Dem senator compares Obama's moves in Syria to Putin's in Ukraine

Dem senator compares Obama's moves in Syria to Putin's in Ukraine
© Greg Nash

Sen. Tim KaineTimothy (Tim) Michael KaineSenate GOP likely to nix plan Schumer feels pressure from all sides on spending strategy Manchin signals he'll be team player on spending deal MORE (D-Va.) on Thursday called the Obama administration hypocritical for criticizing Russia's invasion of Ukraine when it has put troops into Syria without permission.  

"How can we criticize the Russian incursion into Ukrainian sovereignty when we are carrying out escalating military operations in Syria without the permission and really even against the will of the sovereign nation?" he said. 


Kaine pointed out that Russia's own military campaign in Syria is internationally legal — unlike the U.S.'s — because Syrian President Bashar Assad invited Russian forces in.

"We may think it's a bad idea, but in terms of the international legal justification for Russian activity in Syria, they've been invited in by a sovereign government," he said at a Senate Armed Services Committee hearing. 

Kaine made clear he believed Russia's incursion into Ukraine was illegal and that he opposed it, but he used the comparisons to underscore his call for Congress to formally approve the U.S.'s military actions in Syria through a new authorization for use of military force (AUMF). 

The Virginia senator, who is a campaign surrogate for Democratic presidential front-runner Hillary ClintonHillary Diane Rodham ClintonBiden flexes presidential muscle on campaign trail with Virginia's McAuliffe Shontel Brown gaining ground against Nina Turner in Ohio: poll Biden hits trail for McAuliffe in test of his political brand MORE, has long criticized the administration and fellow members of Congress for failing to obtain a new AUMF against ISIS.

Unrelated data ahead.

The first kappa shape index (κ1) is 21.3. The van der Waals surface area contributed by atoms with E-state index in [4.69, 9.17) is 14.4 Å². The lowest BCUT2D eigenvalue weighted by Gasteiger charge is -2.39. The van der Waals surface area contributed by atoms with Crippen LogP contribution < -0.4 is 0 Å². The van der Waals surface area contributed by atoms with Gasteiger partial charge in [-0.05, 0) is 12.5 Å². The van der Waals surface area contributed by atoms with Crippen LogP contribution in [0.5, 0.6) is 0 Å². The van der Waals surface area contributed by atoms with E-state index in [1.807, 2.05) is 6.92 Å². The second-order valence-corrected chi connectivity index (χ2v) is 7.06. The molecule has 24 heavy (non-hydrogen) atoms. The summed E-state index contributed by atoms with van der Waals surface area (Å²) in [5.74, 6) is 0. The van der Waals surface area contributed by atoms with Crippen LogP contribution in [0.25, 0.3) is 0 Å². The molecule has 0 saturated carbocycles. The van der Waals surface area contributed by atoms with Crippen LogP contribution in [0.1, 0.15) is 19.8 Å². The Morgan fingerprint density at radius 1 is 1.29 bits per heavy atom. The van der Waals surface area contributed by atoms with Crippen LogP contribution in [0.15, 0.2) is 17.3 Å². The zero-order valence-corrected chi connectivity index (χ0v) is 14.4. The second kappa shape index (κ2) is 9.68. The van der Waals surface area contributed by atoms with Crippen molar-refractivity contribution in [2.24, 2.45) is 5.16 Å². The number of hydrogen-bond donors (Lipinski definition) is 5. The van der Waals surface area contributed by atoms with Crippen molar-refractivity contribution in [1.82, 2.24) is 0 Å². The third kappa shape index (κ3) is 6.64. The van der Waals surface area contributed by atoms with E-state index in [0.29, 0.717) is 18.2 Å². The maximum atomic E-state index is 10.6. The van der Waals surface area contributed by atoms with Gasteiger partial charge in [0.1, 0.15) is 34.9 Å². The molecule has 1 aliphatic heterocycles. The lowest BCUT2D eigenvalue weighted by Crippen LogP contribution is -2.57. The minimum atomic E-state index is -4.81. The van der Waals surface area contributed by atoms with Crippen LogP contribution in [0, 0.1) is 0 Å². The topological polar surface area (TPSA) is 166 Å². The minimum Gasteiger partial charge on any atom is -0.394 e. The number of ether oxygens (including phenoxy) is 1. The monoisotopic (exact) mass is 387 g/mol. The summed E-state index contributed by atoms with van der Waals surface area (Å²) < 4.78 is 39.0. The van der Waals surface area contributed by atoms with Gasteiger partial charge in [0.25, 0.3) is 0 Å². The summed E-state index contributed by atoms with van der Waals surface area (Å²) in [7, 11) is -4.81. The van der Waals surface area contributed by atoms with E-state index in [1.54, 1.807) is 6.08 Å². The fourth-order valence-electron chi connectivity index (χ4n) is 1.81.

What that failure has allowed is a "wherever and whenever" war policy, he said. 

"And so at the end of this administration with the complicity of this Congress, I think we've basically come up with a war doctrine that says wherever and whenever as long as the president feels that it's a good idea without Congress even needing to do anything about it," he said.

"I think that's become the rule — that's a rule I think will haunt us — domestically under future presidents and Congresses," he added. 

The administration is using the 2001 AUMF against al Qaeda to justify its actions in Syria against ISIS, arguing that the terrorist group was originally an Iraqi branch of Al Qaeda. 

However, Kaine and other lawmakers have called that a stretch and say they worried about the U.S. being on perpetual war footing. 

Although the administration and a handful of members of Congress, including Kaine, have proposed a new AUMF, there is broad disagreement between the administration, Democrats and Republicans over the limits it would place on military commanders executing the war. 

In general, Democrats have sought to place limits on military action while Republicans say those limits could tie commanders' hands. 

The administration has tried to strike a balance between both and has asserted it already has the legal authority it needs to wage the war. 

Kaine said he would continue raising the issue, if only to get it on the record. 

"As we breach these new milestones of escalation, I'm just going to keep putting on the record my deep concern about the precedent that we're setting for this nation ... and for other nations," he said. 

Earlier this week, the administration announced the deployment of 217 additional forces to Iraq and 250 additional forces to Syria, bringing the totals up to 4,087 and 300 respectively.